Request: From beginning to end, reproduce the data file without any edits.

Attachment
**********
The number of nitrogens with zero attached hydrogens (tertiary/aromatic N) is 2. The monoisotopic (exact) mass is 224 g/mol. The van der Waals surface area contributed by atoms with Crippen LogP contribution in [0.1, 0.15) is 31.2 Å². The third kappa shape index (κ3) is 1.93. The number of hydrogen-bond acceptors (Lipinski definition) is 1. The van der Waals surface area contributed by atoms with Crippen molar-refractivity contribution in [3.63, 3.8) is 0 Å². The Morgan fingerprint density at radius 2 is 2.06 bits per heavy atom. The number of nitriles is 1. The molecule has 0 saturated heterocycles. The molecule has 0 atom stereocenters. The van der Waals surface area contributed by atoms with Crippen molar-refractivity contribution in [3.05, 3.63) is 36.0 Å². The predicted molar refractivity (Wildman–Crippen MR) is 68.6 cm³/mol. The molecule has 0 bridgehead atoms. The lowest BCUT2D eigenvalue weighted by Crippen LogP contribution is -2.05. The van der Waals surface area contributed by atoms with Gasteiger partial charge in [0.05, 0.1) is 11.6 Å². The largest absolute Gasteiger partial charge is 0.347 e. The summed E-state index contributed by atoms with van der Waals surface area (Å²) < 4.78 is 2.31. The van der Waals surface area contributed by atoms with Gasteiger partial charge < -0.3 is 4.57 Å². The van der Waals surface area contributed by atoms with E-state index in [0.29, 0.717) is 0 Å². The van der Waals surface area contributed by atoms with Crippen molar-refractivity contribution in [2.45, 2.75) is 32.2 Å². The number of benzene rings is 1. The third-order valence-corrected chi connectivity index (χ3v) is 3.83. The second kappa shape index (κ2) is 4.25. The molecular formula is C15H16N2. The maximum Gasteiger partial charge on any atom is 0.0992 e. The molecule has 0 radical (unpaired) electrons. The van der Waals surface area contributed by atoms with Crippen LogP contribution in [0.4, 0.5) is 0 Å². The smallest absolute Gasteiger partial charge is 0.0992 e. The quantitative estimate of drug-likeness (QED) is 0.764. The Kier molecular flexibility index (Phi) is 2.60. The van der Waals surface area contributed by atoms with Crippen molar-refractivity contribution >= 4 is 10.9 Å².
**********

The number of nitrogens with zero attached hydrogens (tertiary/aromatic N) is 2. The monoisotopic (exact) mass is 224 g/mol. The van der Waals surface area contributed by atoms with Crippen LogP contribution in [0.1, 0.15) is 31.2 Å². The third kappa shape index (κ3) is 1.93. The number of hydrogen-bond acceptors (Lipinski definition) is 1. The van der Waals surface area contributed by atoms with Crippen molar-refractivity contribution in [3.63, 3.8) is 0 Å². The Morgan fingerprint density at radius 2 is 2.06 bits per heavy atom. The number of nitriles is 1. The molecule has 0 saturated heterocycles. The molecule has 0 atom stereocenters. The van der Waals surface area contributed by atoms with Crippen molar-refractivity contribution in [3.05, 3.63) is 36.0 Å². The predicted molar refractivity (Wildman–Crippen MR) is 68.6 cm³/mol. The molecule has 0 bridgehead atoms. The lowest BCUT2D eigenvalue weighted by Crippen LogP contribution is -2.05. The van der Waals surface area contributed by atoms with Gasteiger partial charge in [0.05, 0.1) is 11.6 Å². The largest absolute Gasteiger partial charge is 0.347 e. The summed E-state index contributed by atoms with van der Waals surface area (Å²) < 4.78 is 2.31. The van der Waals surface area contributed by atoms with Gasteiger partial charge < -0.3 is 4.57 Å². The van der Waals surface area contributed by atoms with E-state index in [0.29, 0.717) is 0 Å². The van der Waals surface area contributed by atoms with Crippen molar-refractivity contribution in [2.45, 2.75) is 32.2 Å². The number of benzene rings is 1. The third-order valence-corrected chi connectivity index (χ3v) is 3.83. The second kappa shape index (κ2) is 4.25. The molecular formula is C15H16N2. The maximum Gasteiger partial charge on any atom is 0.0992 e. The molecule has 0 radical (unpaired) electrons. The van der Waals surface area contributed by atoms with Crippen LogP contribution in [0.4, 0.5) is 0 Å². The smallest absolute Gasteiger partial charge is 0.0992 e. The quantitative estimate of drug-likeness (QED) is 0.764. The Kier molecular flexibility index (Phi) is 2.60. The van der Waals surface area contributed by atoms with Crippen molar-refractivity contribution >= 4 is 10.9 Å².